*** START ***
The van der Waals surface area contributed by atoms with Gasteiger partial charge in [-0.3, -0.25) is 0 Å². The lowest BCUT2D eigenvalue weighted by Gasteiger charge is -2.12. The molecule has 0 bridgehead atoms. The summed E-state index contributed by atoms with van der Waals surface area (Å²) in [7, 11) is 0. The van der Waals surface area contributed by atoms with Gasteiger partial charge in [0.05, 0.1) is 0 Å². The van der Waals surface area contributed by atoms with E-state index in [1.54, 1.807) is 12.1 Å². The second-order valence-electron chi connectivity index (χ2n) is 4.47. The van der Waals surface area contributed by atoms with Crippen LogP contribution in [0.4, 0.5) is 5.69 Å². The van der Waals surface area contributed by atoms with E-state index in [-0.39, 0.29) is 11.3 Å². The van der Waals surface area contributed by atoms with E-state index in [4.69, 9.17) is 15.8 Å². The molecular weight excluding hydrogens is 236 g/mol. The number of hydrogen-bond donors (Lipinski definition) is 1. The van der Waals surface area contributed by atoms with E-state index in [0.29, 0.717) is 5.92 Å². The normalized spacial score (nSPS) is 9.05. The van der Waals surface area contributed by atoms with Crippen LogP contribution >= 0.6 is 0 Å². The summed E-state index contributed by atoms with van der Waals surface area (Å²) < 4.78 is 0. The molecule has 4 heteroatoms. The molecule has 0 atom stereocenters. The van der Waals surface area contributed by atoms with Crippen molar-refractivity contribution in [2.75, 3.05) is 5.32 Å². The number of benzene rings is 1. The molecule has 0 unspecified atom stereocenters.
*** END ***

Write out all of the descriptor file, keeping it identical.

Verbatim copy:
The van der Waals surface area contributed by atoms with Gasteiger partial charge in [-0.3, -0.25) is 0 Å². The lowest BCUT2D eigenvalue weighted by Gasteiger charge is -2.12. The molecule has 0 bridgehead atoms. The summed E-state index contributed by atoms with van der Waals surface area (Å²) in [7, 11) is 0. The van der Waals surface area contributed by atoms with Gasteiger partial charge in [0.05, 0.1) is 0 Å². The van der Waals surface area contributed by atoms with E-state index in [1.54, 1.807) is 12.1 Å². The second-order valence-electron chi connectivity index (χ2n) is 4.47. The van der Waals surface area contributed by atoms with Crippen LogP contribution in [0.4, 0.5) is 5.69 Å². The van der Waals surface area contributed by atoms with E-state index in [-0.39, 0.29) is 11.3 Å². The van der Waals surface area contributed by atoms with E-state index in [4.69, 9.17) is 15.8 Å². The molecular weight excluding hydrogens is 236 g/mol. The number of hydrogen-bond donors (Lipinski definition) is 1. The van der Waals surface area contributed by atoms with E-state index in [0.29, 0.717) is 5.92 Å². The normalized spacial score (nSPS) is 9.05. The van der Waals surface area contributed by atoms with Crippen LogP contribution >= 0.6 is 0 Å². The summed E-state index contributed by atoms with van der Waals surface area (Å²) < 4.78 is 0. The molecule has 4 heteroatoms. The molecule has 0 atom stereocenters. The van der Waals surface area contributed by atoms with Crippen molar-refractivity contribution in [2.75, 3.05) is 5.32 Å². The number of benzene rings is 1. The molecule has 0 unspecified atom stereocenters.